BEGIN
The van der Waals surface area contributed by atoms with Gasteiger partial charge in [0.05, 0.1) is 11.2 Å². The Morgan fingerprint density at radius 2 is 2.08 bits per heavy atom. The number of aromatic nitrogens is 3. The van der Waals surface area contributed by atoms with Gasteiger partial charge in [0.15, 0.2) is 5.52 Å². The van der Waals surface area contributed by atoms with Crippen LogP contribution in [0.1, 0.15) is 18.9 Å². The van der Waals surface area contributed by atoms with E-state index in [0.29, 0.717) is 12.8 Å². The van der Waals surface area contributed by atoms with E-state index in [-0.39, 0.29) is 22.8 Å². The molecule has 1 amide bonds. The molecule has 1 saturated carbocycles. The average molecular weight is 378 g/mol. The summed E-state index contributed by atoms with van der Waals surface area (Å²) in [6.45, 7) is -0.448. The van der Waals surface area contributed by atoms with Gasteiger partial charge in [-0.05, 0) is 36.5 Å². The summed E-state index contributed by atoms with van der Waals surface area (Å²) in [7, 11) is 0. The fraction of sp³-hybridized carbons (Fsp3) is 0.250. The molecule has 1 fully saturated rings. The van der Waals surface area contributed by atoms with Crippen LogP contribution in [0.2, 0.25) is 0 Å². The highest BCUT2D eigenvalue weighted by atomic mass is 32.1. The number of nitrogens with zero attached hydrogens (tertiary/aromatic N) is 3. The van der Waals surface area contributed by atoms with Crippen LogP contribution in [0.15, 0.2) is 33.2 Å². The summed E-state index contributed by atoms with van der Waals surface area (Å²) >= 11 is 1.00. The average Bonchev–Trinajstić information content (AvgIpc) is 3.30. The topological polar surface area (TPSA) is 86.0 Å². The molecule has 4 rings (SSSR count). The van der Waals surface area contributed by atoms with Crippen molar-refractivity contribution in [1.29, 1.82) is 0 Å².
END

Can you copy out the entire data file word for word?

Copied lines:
The van der Waals surface area contributed by atoms with Gasteiger partial charge in [0.05, 0.1) is 11.2 Å². The Morgan fingerprint density at radius 2 is 2.08 bits per heavy atom. The number of aromatic nitrogens is 3. The van der Waals surface area contributed by atoms with Gasteiger partial charge in [0.15, 0.2) is 5.52 Å². The van der Waals surface area contributed by atoms with Crippen LogP contribution in [0.1, 0.15) is 18.9 Å². The van der Waals surface area contributed by atoms with E-state index in [0.29, 0.717) is 12.8 Å². The van der Waals surface area contributed by atoms with E-state index in [-0.39, 0.29) is 22.8 Å². The molecule has 1 amide bonds. The molecule has 1 saturated carbocycles. The average molecular weight is 378 g/mol. The summed E-state index contributed by atoms with van der Waals surface area (Å²) in [6.45, 7) is -0.448. The van der Waals surface area contributed by atoms with Gasteiger partial charge in [-0.05, 0) is 36.5 Å². The summed E-state index contributed by atoms with van der Waals surface area (Å²) in [7, 11) is 0. The fraction of sp³-hybridized carbons (Fsp3) is 0.250. The molecule has 1 fully saturated rings. The van der Waals surface area contributed by atoms with Crippen LogP contribution in [0.2, 0.25) is 0 Å². The highest BCUT2D eigenvalue weighted by atomic mass is 32.1. The number of nitrogens with zero attached hydrogens (tertiary/aromatic N) is 3. The van der Waals surface area contributed by atoms with Crippen LogP contribution in [0.15, 0.2) is 33.2 Å². The summed E-state index contributed by atoms with van der Waals surface area (Å²) >= 11 is 1.00. The average Bonchev–Trinajstić information content (AvgIpc) is 3.30. The topological polar surface area (TPSA) is 86.0 Å². The molecule has 4 rings (SSSR count). The van der Waals surface area contributed by atoms with Crippen molar-refractivity contribution in [1.29, 1.82) is 0 Å².